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This Week in Princeton History for May 6-12

In this week’s installment of our recurring series bringing you the history of Princeton University and its faculty, students, and alumni, Princetonian journalists travel 8 miles on foot in the rain for a story, a new game is popular on campus, and more.

May 7, 1937—Forced to abandon their car, four student journalists and a photographer from the Daily Princetonian travel eight miles on foot in the rain to find the ruins of the Hindenburg in Lakehurst, New Jersey in the wee hours of the morning.

The Hindenburg flies over Pyne Hall, 1936. Historical Photograph Collection, Campus Life Series (AC112), Box SP18, Image No. 4523.

May 10, 1877—Students are giving up games like hopscotch as the African Dodger (known instead on campus by a common racial slur) gains popularity. The “game” consists of throwing things at an African American man’s head, usually baseballs.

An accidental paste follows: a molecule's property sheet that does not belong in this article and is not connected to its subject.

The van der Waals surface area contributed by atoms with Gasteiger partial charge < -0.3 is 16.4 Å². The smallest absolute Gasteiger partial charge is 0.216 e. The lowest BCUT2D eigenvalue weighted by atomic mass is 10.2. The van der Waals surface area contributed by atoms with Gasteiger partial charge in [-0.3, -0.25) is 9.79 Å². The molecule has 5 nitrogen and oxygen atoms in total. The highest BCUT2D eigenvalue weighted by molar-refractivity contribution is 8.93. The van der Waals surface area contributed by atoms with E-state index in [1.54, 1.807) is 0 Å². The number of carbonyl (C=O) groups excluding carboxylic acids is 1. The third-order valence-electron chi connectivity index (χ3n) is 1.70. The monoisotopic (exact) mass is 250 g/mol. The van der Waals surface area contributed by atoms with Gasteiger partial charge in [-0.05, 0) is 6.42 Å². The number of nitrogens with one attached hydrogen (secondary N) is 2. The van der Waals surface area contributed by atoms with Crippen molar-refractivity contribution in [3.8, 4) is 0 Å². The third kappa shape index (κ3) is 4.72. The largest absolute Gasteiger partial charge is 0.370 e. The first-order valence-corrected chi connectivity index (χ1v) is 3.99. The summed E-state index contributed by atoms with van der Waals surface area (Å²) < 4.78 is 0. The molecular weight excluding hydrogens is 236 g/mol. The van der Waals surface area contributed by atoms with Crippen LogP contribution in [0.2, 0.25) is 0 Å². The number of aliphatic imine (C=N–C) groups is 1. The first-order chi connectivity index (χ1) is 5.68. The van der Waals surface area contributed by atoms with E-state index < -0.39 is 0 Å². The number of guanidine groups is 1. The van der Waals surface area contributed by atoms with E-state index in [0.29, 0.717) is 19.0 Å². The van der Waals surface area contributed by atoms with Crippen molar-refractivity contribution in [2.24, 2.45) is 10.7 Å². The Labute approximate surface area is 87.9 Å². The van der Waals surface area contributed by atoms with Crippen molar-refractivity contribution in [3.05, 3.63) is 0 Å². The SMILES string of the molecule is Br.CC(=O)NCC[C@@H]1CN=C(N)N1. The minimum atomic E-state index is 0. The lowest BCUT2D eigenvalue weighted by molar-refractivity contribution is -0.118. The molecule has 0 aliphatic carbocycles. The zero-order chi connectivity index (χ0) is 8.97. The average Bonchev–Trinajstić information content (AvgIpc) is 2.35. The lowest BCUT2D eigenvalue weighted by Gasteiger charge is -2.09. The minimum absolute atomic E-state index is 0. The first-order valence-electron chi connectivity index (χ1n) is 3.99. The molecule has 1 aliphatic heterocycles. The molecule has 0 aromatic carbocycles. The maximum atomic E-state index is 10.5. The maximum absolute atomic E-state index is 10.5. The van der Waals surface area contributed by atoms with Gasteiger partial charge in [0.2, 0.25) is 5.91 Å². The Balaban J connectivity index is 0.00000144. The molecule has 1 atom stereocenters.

May 11, 1857—Senior exercises end with James S. Mayne’s “Parting Ode.” For the Class of 1857, “It brought forcibly to our minds the melancholy assurance that then was the last time we should assemble together.”

James S. Mayne’s Parting Ode, College of New Jersey (Princeton) Class of 1857. Princeton University Class Records (AC130), Box 3, Folder 1.

May 12, 1975—The publication of Journey, a book about his life with hemophilia, brings Princeton freshman Bob Massie ’78 instant fame.

For the previous installment in this series, click here.

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